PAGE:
Human beings are created in the image of God and are distinguished from other creatures by their superior intelligence, their free will, and the gift of speech. Speech is communication with God and is essentially prayer and invocation. This is why the Arabic language is a religious language, thoroughly saturated with the name of God.

 

Prayer is the first of the five pillars of Islam and it is by far the most visible throughout the Muslim world because of its regularity and unabashed public practice. Less visible, but equally important, is the disposition of the heart that goes with prayer, the affirmation of faith.

 

Perhaps the doctrine of Islam to examine first is the affirmation of the shihadeh: “There is no God but God and Mohammed is His prophet.” This first line declares that God alone is and that all things are dependent upon Him. Many of the phrases we use in the Arabic language express this principle, “Verily we are God’s and unto Him we return” and “In the name of God, the infinitely Good, the ever Merciful.” There is nothing more central in Islam than the affirmation of God’s oneness, what Muslims refer to as the doctrine of tawhid.

 

Fasting is another pillar of Islam --specifically, the observance of fasting during the month of Ramadan. Men and women, young and old, fast during this month from daybreak to sunset without food or drink. I have tried to fast to learn how my students, fellow teachers and friends experience this month. To tell the truth, I found it too difficult. So much self-discipline is required that the person who can endure it will have less difficulty controlling his or her appetite at other times. Fasting also induces compassion. Only those who have been hungry can know what hunger means. Compassion, self-control, faithfulness, and peace are all qualities strengthened during Ramadan.

 

Another pillar of Islam that has much to teach us is pilgrimage. The basic purpose of the yearly pilgrimage to Mecca is to increase the pilgrim's devotion to God and to God’s revealed will, but the practice has many other beneficial effects as well. It is a reminder of the equality between people. All distinction of rank disappears; prince and pauper stand before God in their undivided humanity.

 

Pilgrimage also provides a useful service in international affairs. It brings together people from various countries, demonstrating that they have in common a loyalty that transcends the loyalties of warring nations. Pilgrims learn firsthand about their brothers and sisters in other lands, thereby returning home with a deeper, more accurate understanding of one another. Islam, according to my Muslim friends, not only stresses racial equality, but makes it evident.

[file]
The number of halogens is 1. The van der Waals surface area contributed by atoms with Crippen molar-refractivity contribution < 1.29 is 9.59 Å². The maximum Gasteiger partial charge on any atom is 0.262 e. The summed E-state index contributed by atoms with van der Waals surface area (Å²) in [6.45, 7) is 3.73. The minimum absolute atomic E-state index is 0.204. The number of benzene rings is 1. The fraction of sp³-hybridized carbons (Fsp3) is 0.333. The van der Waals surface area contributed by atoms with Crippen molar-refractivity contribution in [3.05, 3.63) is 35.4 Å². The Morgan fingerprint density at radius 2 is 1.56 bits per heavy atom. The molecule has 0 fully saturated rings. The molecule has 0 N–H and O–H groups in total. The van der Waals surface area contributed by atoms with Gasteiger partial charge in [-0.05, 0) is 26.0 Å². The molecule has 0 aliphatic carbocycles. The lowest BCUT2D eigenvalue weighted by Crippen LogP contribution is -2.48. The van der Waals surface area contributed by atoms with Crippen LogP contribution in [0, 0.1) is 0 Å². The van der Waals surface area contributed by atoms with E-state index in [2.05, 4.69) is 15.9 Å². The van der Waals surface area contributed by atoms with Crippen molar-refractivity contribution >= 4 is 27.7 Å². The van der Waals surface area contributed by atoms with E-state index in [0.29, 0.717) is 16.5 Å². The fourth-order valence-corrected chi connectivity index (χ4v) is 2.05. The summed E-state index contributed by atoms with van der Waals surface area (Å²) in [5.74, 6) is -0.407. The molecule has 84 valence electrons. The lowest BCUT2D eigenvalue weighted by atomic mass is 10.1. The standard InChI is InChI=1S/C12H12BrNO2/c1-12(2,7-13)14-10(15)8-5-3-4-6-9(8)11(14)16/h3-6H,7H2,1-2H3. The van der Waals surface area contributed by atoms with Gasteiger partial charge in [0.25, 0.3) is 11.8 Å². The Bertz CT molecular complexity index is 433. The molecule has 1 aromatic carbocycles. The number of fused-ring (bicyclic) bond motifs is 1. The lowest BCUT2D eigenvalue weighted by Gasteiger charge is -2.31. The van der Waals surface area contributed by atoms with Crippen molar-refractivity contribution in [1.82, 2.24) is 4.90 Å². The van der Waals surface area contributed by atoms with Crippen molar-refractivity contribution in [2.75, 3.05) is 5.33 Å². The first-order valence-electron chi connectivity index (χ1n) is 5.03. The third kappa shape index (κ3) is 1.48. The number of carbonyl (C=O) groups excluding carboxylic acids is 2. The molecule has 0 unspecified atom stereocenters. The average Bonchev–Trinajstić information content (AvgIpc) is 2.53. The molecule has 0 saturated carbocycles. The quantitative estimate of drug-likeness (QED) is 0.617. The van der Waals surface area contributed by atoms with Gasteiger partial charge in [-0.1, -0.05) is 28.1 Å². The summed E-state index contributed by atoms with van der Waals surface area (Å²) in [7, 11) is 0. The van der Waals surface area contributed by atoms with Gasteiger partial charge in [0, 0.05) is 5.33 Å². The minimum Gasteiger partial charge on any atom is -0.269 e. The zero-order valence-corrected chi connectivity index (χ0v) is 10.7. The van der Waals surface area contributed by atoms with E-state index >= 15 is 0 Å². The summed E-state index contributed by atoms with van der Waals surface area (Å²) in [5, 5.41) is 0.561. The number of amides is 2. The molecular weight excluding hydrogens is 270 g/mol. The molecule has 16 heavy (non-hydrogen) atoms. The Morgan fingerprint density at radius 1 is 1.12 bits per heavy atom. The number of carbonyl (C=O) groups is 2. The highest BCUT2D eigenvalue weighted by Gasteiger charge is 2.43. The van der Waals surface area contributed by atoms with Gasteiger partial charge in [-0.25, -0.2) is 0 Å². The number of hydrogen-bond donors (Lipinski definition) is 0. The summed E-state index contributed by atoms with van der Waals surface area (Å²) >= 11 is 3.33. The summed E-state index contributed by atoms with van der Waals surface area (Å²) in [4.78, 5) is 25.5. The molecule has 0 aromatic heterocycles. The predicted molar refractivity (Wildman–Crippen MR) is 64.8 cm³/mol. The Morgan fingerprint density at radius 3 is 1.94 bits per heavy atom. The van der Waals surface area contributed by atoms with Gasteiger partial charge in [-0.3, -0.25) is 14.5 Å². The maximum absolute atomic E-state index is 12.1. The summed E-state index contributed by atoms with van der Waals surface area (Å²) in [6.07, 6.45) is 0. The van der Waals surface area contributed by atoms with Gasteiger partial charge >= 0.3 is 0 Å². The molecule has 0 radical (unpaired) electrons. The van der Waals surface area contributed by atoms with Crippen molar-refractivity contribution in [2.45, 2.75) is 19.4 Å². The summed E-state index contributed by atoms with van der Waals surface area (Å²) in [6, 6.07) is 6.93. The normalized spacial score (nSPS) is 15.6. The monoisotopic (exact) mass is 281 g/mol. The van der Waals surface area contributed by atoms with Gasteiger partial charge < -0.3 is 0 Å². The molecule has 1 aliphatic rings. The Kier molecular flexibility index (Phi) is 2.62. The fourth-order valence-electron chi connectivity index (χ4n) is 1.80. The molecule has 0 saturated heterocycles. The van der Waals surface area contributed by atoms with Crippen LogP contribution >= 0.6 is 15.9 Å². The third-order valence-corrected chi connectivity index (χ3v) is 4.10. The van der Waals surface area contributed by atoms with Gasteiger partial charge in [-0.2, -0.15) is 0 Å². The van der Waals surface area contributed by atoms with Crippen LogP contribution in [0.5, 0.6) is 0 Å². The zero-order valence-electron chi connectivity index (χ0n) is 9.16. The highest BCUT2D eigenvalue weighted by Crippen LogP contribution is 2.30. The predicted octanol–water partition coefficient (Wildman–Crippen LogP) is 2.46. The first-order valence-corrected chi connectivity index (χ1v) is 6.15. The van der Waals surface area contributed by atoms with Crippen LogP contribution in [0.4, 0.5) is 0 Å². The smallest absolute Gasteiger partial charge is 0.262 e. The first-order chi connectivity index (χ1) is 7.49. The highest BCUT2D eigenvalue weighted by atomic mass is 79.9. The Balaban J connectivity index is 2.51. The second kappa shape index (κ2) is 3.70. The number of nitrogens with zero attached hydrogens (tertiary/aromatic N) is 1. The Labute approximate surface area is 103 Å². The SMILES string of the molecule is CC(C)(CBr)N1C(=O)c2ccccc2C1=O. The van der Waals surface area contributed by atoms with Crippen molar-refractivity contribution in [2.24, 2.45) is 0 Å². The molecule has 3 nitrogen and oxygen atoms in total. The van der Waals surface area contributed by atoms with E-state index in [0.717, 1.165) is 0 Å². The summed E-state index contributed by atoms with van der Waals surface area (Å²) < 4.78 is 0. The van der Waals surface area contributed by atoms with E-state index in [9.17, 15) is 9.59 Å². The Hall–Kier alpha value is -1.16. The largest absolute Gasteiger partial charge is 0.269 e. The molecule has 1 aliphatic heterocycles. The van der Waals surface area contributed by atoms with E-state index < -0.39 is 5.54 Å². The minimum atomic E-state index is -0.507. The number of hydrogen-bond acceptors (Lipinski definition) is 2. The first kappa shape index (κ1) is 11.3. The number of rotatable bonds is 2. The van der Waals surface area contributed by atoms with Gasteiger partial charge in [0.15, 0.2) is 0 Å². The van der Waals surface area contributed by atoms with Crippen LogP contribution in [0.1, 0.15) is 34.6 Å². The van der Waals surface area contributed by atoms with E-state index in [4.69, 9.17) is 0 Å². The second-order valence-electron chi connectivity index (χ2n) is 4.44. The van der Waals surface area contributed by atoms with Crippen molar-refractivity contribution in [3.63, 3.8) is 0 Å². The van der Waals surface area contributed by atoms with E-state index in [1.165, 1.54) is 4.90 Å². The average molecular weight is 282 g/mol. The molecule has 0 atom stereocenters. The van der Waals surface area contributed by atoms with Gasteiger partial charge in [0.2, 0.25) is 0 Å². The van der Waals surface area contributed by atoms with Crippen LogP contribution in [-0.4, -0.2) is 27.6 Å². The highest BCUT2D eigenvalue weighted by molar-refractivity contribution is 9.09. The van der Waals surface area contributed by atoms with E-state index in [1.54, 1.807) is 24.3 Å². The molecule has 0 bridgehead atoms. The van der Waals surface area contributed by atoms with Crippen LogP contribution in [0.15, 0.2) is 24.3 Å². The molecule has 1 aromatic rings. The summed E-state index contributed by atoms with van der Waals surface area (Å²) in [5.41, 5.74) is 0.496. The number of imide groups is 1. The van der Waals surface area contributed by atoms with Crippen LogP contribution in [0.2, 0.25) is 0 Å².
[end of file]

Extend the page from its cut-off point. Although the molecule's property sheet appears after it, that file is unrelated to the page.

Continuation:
In addition, there is much to learn from the economic regulations that are also a pillar of Islam. The obligation to pay zakat, an annual and voluntary tax for the well-being of the whole community  --especially the poor--  enables Muslims to make their wider understanding of community a reality. Of course, among Palestinians, of whom almost 60 percent live below the poverty line living on less than two dollars a day, the offering of zakat is a difficult obligation to fulfill.

 

Islam insists that all human life --from the habits of daily life to matters of ethics, law and governments-- should be related to God. For Muslims, anything that touches any part of their lives, touches religion. Traditionally, an Islamic government cannot be secular, if by that we mean anti-religious. However, that does not mean an Islamic government cannot be democratic.

 

Many people think that when one becomes more aware, more appreciative, and more understanding of the contribution of another religious tradition, one is watering down his or her own religion. This is not so in my experience. Whether we succeed or fail in understanding our Muslims neighbors, we do so as Christians. Our Christian convictions are of the utmost importance in our work of relating to people. My work and life in a pluralistic society has challenged me to understand the fullness of Christ. But my understanding of God would be much more limited if I had lived in isolation, from my Muslim neighbors.

 

Mutual and constructive dialogue between Muslims and Christians is already taking place. When Christians try to read some of the basic prayers repeated daily by Muslims, they find that the Gospel and Islam are concerned with similar matters --such as the reality, the oneness, and the sovereignty of God; God’s call to submission and obedience; and God’s justice and mercy. Here we find all the elements needed for a fruitful dialogue. Discovering common ideals will free us from the bonds of earthly and material powers. Muslims and Christians have a real mission together. Therefore, I believe dialogue is a fundamental part of Christian service and witness.

 

It is in dialogue that we may respond to the command to “Love God and your neighbor as yourself.” This love sets us free to be open to the fates of others, to risk, to trust, and to be vulnerable. This love evokes in us an attitude of true humility toward all people since we know that we, together with all our brothers and sisters, have fallen short of the community that God intends.